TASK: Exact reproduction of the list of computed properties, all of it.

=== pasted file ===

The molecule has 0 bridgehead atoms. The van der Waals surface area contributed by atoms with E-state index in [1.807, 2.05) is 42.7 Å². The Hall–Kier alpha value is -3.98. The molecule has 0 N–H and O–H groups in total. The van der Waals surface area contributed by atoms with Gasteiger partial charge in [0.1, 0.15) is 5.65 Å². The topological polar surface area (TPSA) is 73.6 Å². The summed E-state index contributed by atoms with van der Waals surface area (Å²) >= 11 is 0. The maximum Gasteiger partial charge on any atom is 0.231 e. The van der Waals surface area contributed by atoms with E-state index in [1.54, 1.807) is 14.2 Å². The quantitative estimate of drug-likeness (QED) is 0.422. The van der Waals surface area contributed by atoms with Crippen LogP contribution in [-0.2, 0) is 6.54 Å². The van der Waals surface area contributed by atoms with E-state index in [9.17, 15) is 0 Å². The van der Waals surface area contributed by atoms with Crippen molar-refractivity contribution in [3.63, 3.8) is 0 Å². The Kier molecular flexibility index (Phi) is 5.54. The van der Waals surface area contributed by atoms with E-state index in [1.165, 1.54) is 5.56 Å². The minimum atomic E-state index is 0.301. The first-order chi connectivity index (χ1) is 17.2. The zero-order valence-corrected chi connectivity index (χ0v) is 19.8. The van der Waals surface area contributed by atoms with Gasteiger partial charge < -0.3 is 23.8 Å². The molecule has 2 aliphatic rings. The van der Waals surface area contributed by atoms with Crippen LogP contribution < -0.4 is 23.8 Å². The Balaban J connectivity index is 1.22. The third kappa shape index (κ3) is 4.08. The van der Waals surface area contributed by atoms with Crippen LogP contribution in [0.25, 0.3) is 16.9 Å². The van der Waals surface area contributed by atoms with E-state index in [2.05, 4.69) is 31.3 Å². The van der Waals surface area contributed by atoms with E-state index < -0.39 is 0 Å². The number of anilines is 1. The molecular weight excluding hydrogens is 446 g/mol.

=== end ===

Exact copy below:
The molecule has 0 bridgehead atoms. The van der Waals surface area contributed by atoms with E-state index in [1.807, 2.05) is 42.7 Å². The Hall–Kier alpha value is -3.98. The molecule has 0 N–H and O–H groups in total. The van der Waals surface area contributed by atoms with Gasteiger partial charge in [0.1, 0.15) is 5.65 Å². The topological polar surface area (TPSA) is 73.6 Å². The summed E-state index contributed by atoms with van der Waals surface area (Å²) >= 11 is 0. The maximum Gasteiger partial charge on any atom is 0.231 e. The van der Waals surface area contributed by atoms with E-state index in [1.54, 1.807) is 14.2 Å². The quantitative estimate of drug-likeness (QED) is 0.422. The van der Waals surface area contributed by atoms with Crippen LogP contribution in [-0.2, 0) is 6.54 Å². The van der Waals surface area contributed by atoms with E-state index in [9.17, 15) is 0 Å². The van der Waals surface area contributed by atoms with Crippen molar-refractivity contribution in [3.63, 3.8) is 0 Å². The Kier molecular flexibility index (Phi) is 5.54. The van der Waals surface area contributed by atoms with E-state index in [1.165, 1.54) is 5.56 Å². The minimum atomic E-state index is 0.301. The first-order chi connectivity index (χ1) is 17.2. The zero-order valence-corrected chi connectivity index (χ0v) is 19.8. The van der Waals surface area contributed by atoms with Gasteiger partial charge < -0.3 is 23.8 Å². The molecule has 2 aliphatic rings. The van der Waals surface area contributed by atoms with Crippen LogP contribution < -0.4 is 23.8 Å². The Balaban J connectivity index is 1.22. The third kappa shape index (κ3) is 4.08. The van der Waals surface area contributed by atoms with Crippen LogP contribution in [0.25, 0.3) is 16.9 Å². The van der Waals surface area contributed by atoms with E-state index in [2.05, 4.69) is 31.3 Å². The van der Waals surface area contributed by atoms with E-state index < -0.39 is 0 Å². The number of anilines is 1. The molecular weight excluding hydrogens is 446 g/mol.